|FOR IMMEDIATE RELEASE|
JANUARY 22, 2004
|CONTACT: U.S. PIRG
Richard Caplan 202-546-9707
USDA's Announced Biotech Regulation Update Raises Concerns
WASHINGTON - January 22 - Today's announcement of plans to update the U.S. Department of Agriculture (USDA) biotech regulations is a welcome admission that the agency's status quo is insufficient. While offering some improvements, the vision outlined by USDA raises several troubling issues.
The National Research Council (NRC) issued a report on Tuesday warning USDA of the inadequacy of current biological confinement of genetically engineered organisms. Just two days later, instead of implementing NRC's recommendations to control the spread of unapproved varieties of biotech crops, the department is considering the exact opposite approach--tolerating failure.
USDA indicated that it might allow low-level contamination of food crops by unapproved biotech varieties to enter the U.S. food supply. The agency claims it will only grant exemptions from regulation when low-level contamination occurs in spite of good agricultural practices. But good agricultural practices should not result in violations of federal regulations and the contamination of the food supply.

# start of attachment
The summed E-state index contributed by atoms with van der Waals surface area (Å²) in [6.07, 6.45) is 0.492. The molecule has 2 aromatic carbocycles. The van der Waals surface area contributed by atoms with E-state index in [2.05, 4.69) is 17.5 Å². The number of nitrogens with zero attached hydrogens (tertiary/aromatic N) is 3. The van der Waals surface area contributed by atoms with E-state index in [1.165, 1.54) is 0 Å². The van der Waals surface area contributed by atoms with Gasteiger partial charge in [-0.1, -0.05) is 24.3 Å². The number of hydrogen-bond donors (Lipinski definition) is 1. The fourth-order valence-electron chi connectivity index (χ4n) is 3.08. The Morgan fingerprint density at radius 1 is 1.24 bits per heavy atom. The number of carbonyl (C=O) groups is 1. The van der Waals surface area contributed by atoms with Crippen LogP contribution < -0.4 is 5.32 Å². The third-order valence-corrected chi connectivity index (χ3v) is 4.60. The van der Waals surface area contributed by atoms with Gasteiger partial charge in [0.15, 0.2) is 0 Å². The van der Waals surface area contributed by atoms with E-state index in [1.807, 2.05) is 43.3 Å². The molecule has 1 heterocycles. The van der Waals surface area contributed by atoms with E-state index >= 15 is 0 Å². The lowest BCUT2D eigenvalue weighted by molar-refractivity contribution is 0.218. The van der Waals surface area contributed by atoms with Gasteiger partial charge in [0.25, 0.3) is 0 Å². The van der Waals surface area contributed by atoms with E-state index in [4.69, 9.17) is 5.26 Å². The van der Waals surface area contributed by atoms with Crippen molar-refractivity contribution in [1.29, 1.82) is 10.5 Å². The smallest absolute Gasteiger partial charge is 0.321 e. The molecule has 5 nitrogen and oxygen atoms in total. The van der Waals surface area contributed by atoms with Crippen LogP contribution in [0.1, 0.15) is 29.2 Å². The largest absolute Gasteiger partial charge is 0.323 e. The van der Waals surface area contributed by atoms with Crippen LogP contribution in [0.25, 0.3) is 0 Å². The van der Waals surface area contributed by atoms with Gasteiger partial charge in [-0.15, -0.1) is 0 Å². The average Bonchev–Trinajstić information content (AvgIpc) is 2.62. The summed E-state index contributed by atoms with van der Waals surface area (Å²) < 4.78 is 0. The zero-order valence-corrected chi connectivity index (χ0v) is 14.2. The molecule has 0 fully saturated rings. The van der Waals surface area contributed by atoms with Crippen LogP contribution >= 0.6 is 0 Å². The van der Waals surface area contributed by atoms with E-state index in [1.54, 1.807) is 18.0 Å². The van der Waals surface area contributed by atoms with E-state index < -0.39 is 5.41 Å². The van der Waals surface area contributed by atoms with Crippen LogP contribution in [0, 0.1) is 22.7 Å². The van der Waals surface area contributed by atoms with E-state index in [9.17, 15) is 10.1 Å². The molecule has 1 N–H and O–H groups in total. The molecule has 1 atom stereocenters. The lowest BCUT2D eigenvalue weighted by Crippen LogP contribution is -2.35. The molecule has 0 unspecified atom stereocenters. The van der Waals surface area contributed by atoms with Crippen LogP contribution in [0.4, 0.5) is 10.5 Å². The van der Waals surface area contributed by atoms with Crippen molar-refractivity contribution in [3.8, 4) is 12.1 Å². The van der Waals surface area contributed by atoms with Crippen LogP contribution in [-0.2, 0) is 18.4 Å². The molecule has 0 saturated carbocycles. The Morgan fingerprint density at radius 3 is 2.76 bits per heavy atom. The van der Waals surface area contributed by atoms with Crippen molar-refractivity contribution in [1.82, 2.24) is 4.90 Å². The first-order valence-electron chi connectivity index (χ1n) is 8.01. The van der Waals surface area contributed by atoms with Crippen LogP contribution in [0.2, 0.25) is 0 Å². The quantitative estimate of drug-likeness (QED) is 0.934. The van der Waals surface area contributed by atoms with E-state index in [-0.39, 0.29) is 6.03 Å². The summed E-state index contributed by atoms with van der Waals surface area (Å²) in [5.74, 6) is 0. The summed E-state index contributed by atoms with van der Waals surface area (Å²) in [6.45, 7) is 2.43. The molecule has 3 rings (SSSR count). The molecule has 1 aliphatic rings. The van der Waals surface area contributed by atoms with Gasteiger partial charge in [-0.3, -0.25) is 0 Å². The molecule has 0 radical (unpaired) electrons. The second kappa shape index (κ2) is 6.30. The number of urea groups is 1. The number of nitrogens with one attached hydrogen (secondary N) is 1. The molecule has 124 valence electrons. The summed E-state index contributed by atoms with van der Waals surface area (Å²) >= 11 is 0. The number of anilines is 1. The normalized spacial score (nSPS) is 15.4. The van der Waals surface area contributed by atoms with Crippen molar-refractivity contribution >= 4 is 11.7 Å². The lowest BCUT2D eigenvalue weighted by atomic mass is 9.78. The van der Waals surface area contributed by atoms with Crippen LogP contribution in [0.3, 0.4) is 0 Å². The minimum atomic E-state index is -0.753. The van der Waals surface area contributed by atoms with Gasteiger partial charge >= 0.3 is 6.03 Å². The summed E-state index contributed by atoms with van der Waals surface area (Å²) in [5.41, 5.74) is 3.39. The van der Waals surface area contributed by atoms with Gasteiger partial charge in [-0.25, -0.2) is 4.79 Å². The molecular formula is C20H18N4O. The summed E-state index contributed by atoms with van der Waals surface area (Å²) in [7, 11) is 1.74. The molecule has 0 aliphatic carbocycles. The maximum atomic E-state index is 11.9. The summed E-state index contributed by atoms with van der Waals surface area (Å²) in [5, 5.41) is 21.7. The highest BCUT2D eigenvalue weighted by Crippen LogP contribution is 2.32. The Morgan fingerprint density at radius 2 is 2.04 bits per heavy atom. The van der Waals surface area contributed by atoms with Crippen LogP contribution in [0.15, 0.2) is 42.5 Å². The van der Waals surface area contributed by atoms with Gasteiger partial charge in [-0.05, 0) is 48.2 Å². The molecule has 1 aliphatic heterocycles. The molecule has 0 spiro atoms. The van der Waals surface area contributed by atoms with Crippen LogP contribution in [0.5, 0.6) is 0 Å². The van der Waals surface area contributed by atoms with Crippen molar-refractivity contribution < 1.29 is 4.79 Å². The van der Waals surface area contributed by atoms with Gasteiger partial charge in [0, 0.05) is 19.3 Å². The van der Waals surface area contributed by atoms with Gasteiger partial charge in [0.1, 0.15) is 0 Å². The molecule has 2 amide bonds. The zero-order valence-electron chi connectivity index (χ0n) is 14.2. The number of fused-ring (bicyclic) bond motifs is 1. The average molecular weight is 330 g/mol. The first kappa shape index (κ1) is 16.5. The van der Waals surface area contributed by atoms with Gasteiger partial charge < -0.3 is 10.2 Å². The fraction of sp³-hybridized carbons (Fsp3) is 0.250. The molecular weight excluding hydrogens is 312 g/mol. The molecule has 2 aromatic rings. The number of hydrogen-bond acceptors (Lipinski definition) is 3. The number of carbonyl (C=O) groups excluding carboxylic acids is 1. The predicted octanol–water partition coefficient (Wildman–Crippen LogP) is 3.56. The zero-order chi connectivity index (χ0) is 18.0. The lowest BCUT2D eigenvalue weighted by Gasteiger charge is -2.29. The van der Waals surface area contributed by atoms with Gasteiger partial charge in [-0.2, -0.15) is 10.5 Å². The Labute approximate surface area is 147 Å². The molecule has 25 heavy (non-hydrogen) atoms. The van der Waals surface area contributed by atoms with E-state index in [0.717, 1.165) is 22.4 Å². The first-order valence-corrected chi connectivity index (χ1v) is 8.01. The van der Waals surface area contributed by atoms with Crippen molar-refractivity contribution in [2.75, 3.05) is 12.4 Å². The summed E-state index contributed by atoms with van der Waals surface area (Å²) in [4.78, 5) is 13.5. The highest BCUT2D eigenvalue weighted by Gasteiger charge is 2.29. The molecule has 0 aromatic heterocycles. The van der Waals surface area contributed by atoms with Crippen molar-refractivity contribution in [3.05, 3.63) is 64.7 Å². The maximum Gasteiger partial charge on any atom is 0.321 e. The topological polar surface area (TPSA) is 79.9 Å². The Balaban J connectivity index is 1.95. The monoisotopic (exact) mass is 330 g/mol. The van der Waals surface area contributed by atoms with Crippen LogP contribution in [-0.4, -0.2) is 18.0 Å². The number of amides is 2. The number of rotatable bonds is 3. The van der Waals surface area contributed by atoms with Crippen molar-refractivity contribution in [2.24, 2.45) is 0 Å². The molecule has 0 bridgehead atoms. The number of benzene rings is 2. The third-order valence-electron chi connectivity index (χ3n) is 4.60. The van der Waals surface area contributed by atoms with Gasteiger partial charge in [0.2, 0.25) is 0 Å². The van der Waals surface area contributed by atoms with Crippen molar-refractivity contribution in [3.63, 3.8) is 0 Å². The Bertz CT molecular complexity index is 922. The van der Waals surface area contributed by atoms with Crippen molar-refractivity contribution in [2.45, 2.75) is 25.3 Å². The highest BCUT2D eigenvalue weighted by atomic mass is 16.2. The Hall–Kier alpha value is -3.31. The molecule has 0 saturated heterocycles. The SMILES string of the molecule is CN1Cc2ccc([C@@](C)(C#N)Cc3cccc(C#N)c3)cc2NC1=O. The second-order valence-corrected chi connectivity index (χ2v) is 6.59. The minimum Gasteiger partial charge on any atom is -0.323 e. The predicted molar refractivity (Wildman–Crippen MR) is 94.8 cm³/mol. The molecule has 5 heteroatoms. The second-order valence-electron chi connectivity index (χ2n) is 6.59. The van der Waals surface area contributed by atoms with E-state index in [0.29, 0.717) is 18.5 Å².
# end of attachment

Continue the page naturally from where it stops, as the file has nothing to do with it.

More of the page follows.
Lowering the bar to accommodate sloppy compliance with regulation is unacceptable and has no place in any plan to strengthen USDA regulation of biotech crops.
Another serious concern raised by today's announcement is USDA's decision to not improve regulation of already approved biotech crops. With their 2002 report on transgenic plants, the National Research Council cautioned that post-commercialization monitoring should be used to validate deregulation decisions, a recommendation that has yet to be implemented. USDA's unfortunate and unwise decision is in conflict with the National Research Council recommendations.
Updating USDA biotech regulations is a significant undertaking for which U.S. PIRG commends the Agency. We look forward to working with USDA to improve their current regulations, and will participate in the planned public hearings and meetings that the USDA announced would be a part of this effort. It is essential that while USDA makes this effort to take steps forward to strengthen their regulations, the agency does not simultaneously take steps back.